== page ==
• _________________________________________________________
      • Short-Term Financing
      • Accounts payable, Cost of reduced Financing costs resulting
      • Accruals, and notes liquidity caused from the use of less
      • Payable by increasing expensive short-term
      • current liabilities financing rather than
      • more expensive long-term
      • debt and equity financing
    • Cash conversion cycle
      • The cash conversion model focuses on the length of time between when a company makes payments to its creditors and when a company receives payments from its customers.
      CCC = + – . Inventory conversion period Receivables collection period Payables deferral period
    • Cash conversion cycle CCC = + – CCC = + – CCC = + 46 – 30 CCC = 76 + 46 – 30 CCC = 92 days. Inventory conversion period Receivables collection period Payables deferral period Days per year Inv. turnover Payables deferral period Days sales outstanding 365 4.82
    • Cash doesn’t earn a profit, so why hold it?
      • Transactions – must have some cash to operate.
      • Precaution – “safety stock”. Reduced by line of credit and marketable securities.
      • Compensating balances – for loans and/or services provided.
      • Speculation – to take advantage of bargains and to take discounts. Reduced by credit lines and marketable securities.
    • What is the goal of cash management?
      • To meet above objectives, especially to have cash for transactions, yet not have any excess cash.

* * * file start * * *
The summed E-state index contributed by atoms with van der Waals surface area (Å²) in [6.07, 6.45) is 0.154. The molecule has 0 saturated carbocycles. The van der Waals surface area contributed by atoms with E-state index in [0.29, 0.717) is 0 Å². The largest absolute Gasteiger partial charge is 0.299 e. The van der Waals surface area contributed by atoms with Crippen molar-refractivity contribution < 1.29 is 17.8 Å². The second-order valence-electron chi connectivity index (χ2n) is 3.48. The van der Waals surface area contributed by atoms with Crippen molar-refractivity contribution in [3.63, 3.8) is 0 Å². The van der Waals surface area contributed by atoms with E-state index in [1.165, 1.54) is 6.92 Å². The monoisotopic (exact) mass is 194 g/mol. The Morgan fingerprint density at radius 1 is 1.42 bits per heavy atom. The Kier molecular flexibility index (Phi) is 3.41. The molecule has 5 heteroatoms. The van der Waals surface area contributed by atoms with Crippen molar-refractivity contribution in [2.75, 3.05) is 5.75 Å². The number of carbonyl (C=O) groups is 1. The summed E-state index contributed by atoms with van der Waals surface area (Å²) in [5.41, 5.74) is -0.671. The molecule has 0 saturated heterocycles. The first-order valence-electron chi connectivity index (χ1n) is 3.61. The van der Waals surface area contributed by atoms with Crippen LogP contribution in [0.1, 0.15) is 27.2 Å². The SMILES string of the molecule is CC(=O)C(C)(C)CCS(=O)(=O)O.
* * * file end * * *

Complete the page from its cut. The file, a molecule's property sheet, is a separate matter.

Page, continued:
• To minimize transactions balances in particular, and also needs for cash to meet other objectives.
    • Ways to minimize cash holdings
      • Use a lockbox.
      • Insist on wire transfers from customers.
      • Synchronize inflows and outflows.
      • Use a remote disbursement account.
      • Increase forecast accuracy to reduce need for “safety stock” of cash.
      • Hold marketable securities (also reduces need for “safety stock”).
      • Negotiate a line of credit (also reduces need for “safety stock”).
    • Cash budget: The primary cash management tool
      • Purpose : Forecasts cash inflows, outflows, and ending cash balances. Used to plan loans needed or funds available to invest.
      • Timing : Daily, weekly, or monthly, depending upon purpose of forecast. Monthly for annual planning, daily for actual cash management.
    • Data Required for a Cash Budgeting
      • 1. Sales forecast.
      • 2. Information on collections delay.
      • 3. Forecast of purchases and payment terms.
      • 4. Forecast of cash expenses, taxes, etc.
      • 5. Initial cash on hand.
      • 6. Target cash balance.
    • SKI’s cash budget: For January and February
      • Net Cash Inflows
      • Jan Feb
      • Collections $67,651.95 $62,755.40
      • Purchases 44,603.75 36,472.65
      • Wages 6,690.56 5,470.90
      • Rent 2,500.00 2,500.00
      • Total payments $53,794.31 $44,443.55
      • Net CF $13,857.64 $18,311.85